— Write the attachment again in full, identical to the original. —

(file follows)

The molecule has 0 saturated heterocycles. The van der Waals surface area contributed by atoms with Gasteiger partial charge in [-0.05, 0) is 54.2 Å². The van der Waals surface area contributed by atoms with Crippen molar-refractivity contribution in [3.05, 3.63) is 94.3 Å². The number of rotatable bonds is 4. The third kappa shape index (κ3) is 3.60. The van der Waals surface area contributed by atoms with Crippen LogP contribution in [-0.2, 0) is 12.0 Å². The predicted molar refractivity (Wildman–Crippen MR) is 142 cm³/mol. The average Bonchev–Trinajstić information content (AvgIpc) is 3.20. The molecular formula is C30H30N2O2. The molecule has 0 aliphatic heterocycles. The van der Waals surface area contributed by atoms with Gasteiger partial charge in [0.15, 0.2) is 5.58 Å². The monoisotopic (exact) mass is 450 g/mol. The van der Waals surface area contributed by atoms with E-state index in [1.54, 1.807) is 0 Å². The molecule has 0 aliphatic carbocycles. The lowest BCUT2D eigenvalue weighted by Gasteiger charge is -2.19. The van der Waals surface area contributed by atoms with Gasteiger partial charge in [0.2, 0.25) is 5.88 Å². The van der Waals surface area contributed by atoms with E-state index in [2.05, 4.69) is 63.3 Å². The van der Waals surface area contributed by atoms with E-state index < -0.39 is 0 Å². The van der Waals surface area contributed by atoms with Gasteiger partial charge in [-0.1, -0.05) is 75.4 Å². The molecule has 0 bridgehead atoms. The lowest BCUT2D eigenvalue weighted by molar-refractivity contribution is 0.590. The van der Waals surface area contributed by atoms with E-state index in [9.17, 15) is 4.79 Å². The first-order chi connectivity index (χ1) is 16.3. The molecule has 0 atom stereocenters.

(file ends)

The molecule has 0 saturated heterocycles. The van der Waals surface area contributed by atoms with Gasteiger partial charge in [-0.05, 0) is 54.2 Å². The van der Waals surface area contributed by atoms with Crippen molar-refractivity contribution in [3.05, 3.63) is 94.3 Å². The number of rotatable bonds is 4. The third kappa shape index (κ3) is 3.60. The van der Waals surface area contributed by atoms with Crippen LogP contribution in [-0.2, 0) is 12.0 Å². The predicted molar refractivity (Wildman–Crippen MR) is 142 cm³/mol. The average Bonchev–Trinajstić information content (AvgIpc) is 3.20. The molecular formula is C30H30N2O2. The molecule has 0 aliphatic heterocycles. The van der Waals surface area contributed by atoms with Gasteiger partial charge in [0.15, 0.2) is 5.58 Å². The monoisotopic (exact) mass is 450 g/mol. The van der Waals surface area contributed by atoms with E-state index in [1.54, 1.807) is 0 Å². The molecule has 0 aliphatic carbocycles. The lowest BCUT2D eigenvalue weighted by Gasteiger charge is -2.19. The van der Waals surface area contributed by atoms with Gasteiger partial charge in [0.2, 0.25) is 5.88 Å². The van der Waals surface area contributed by atoms with E-state index in [2.05, 4.69) is 63.3 Å². The van der Waals surface area contributed by atoms with E-state index < -0.39 is 0 Å². The van der Waals surface area contributed by atoms with Gasteiger partial charge in [-0.1, -0.05) is 75.4 Å². The molecule has 0 bridgehead atoms. The lowest BCUT2D eigenvalue weighted by molar-refractivity contribution is 0.590. The van der Waals surface area contributed by atoms with E-state index in [9.17, 15) is 4.79 Å². The first-order chi connectivity index (χ1) is 16.3. The molecule has 0 atom stereocenters.